“If we want to invest in the prosperity of our nation, we must invest in the education of our children so that their talents may be fully employed.”
– Bill Clinton, 42nd President
We are well into the new year and are having a blast learning and growing each day at The Children’s Center. Thank you to everyone who participated in our Super Bowl Showdown Challenge! We raised a total of $2,695 for environmental education programs at the Children’s Center and had a whole lot of fun doing it. Congratulations to our Mixx on Main gift card winner and friend of the Children’s Center Mr. Thomas Hogg!
This month we begin a series focused on understanding the South Carolina Early Learning Standards. These standards are the building blocks for the Children’s Center’s curriculum and has contributed to our 98.6% Kindergarten readiness standard. The goal of this series is to provide some practical ways parents can assist their children in hitting the appropriate developmental milestones for their child’s age range.
Approaches to Play
It can be easy as a parent or caregiver to view play as a low priority or unnecessary aspect of life for young children, but the truth is quite the opposite. Play is a critical part of brain and body development for children. Why is play such an important part of childhood development? A video from the Center on the Developing Child at Harvard University may help explain how play can foster supportive relationships, strengthen core life skills, and reduce stressors for children. Let’s take a look!
The South Carolina Department of Education has included approaches to play in their developmental milestones for preschoolers. The state standards describe play as a natural inclination children have to explore the world around them using their senses of taste, smell, sight, touch, and sound. So, how do we encourage this beautiful aspect of human development for the children in our care? Here are some ways the SC Department of Education gives that parents and caregivers can implement to encourage play:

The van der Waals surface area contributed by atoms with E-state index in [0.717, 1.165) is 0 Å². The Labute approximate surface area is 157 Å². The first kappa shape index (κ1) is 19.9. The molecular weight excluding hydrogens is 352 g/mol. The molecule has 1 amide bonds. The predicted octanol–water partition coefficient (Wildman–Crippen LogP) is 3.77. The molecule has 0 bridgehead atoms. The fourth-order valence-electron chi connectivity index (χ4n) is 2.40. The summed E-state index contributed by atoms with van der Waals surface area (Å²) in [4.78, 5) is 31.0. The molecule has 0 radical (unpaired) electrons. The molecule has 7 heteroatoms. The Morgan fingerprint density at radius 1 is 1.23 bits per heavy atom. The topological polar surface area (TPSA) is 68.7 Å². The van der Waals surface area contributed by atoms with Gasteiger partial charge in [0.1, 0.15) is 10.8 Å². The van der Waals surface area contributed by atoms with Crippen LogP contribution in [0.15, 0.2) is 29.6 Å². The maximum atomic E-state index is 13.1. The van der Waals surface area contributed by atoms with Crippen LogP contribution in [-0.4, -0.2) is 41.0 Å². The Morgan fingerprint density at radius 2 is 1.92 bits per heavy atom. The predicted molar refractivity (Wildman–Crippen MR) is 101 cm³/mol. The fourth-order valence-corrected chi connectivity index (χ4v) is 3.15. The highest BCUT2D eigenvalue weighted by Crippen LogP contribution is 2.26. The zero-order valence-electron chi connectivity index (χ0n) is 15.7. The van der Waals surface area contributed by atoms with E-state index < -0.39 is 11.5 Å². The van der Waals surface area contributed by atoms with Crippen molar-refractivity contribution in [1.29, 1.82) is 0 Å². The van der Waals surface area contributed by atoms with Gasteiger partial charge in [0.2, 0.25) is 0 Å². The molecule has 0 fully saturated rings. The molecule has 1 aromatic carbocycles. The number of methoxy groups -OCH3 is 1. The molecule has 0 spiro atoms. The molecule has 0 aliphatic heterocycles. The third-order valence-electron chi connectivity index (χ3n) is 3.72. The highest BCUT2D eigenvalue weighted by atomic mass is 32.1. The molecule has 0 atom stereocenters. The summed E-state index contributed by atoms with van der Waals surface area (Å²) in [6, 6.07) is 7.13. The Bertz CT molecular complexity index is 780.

Infants (Birth – 12 months):
At this age, children are absorbing so much of the world around them through their five senses, particularly taste (we know babies love to put items in their mouths)! A good way to encourage this is to provide a safe environment in which to play and toys that are safe to chew, throw, and bang. Taking infants on walks or to sit in the grass are wonderful ways of encouraging exploration. Showing excitement about new activities and remaining close by will help baby feel safe to explore. Singing songs, reading colorful and simple books, cooing, and talking to babies are all wonderful ways to stimulate and engage baby’s mind and to encourage play at this stage.
Younger Toddlers (8 – 21 months):
At this age children are learning to crawl, walk, and run. Play will become much more mobile! Adding in more complex ways to engage their senses is a great idea at this age. For example, painting, coloring and drawing, and playing outside are great ways to stimulate development in young toddlers. Offering toys that are slightly challenging will also help build those neural pathways and encourage brain development.
Older Toddlers (18 – 36 months):
At this stage, independence is becoming more and more important. Older toddlers are going to want to imitate some of the everyday activities they see you doing such as brushing your hair, applying makeup, eating on their own, and helping with household chores. Letting your older toddler make choices as much as possible is a great way to encourage this new found independence. For example, setting out a couple options for clothing for the day or having them choose and help you prepare a simple meal with plastic utensils can help foster both mental and motor skill development.
Younger Preschoolers (36 – 48 months):
Encouraging lots of imaginative play is very important for this age group! Clothing items that will allow children to play dress up, lots of outdoor activity and/or joining a sports team, play with musical instruments, and teaching new vocabulary through play are all wonderful ways to encourage development in young preschoolers.
Older Preschoolers (48 – 60 months):
This age group is ready to master some new skills such as writing their name, riding a bike, and even interpersonal skills such as sharing with others. Teaching children to play cooperatively is an important social skill for children to learn as older preschoolers. Communicating wants and needs should also be encouraged for this age group. A lot of children’s Socio emotional development is becoming solidified in this age group. Increasing the complexity of play is also important to continue stimulating brain development. Look for ways to include more challenging books, outdoor activities, and group activities.
To learn more about the South Carolina Early Education Standards click here.
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